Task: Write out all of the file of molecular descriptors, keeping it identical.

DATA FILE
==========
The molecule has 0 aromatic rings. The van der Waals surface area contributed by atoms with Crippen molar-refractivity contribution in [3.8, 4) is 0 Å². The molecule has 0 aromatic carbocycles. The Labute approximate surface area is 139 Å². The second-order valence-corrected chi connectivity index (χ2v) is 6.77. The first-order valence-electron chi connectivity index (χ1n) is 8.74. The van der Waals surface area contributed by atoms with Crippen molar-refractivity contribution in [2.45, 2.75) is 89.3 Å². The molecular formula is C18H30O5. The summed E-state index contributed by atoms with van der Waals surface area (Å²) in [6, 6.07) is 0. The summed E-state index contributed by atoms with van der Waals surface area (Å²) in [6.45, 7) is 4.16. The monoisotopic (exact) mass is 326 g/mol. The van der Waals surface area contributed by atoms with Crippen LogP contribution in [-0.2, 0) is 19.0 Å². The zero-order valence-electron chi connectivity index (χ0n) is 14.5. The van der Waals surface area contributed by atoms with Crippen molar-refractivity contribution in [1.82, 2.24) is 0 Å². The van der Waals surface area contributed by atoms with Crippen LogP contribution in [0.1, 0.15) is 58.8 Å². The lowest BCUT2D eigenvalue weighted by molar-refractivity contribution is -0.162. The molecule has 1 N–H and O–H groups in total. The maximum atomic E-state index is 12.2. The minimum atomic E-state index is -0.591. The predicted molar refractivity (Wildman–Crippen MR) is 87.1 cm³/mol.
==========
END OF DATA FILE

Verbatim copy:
The molecule has 0 aromatic rings. The van der Waals surface area contributed by atoms with Crippen molar-refractivity contribution in [3.8, 4) is 0 Å². The molecule has 0 aromatic carbocycles. The Labute approximate surface area is 139 Å². The second-order valence-corrected chi connectivity index (χ2v) is 6.77. The first-order valence-electron chi connectivity index (χ1n) is 8.74. The van der Waals surface area contributed by atoms with Crippen molar-refractivity contribution in [2.45, 2.75) is 89.3 Å². The molecular formula is C18H30O5. The summed E-state index contributed by atoms with van der Waals surface area (Å²) in [6, 6.07) is 0. The summed E-state index contributed by atoms with van der Waals surface area (Å²) in [6.45, 7) is 4.16. The monoisotopic (exact) mass is 326 g/mol. The van der Waals surface area contributed by atoms with Crippen LogP contribution in [-0.2, 0) is 19.0 Å². The zero-order valence-electron chi connectivity index (χ0n) is 14.5. The van der Waals surface area contributed by atoms with Crippen molar-refractivity contribution in [1.82, 2.24) is 0 Å². The van der Waals surface area contributed by atoms with Crippen LogP contribution in [0.1, 0.15) is 58.8 Å². The lowest BCUT2D eigenvalue weighted by molar-refractivity contribution is -0.162. The molecule has 1 N–H and O–H groups in total. The maximum atomic E-state index is 12.2. The minimum atomic E-state index is -0.591. The predicted molar refractivity (Wildman–Crippen MR) is 87.1 cm³/mol.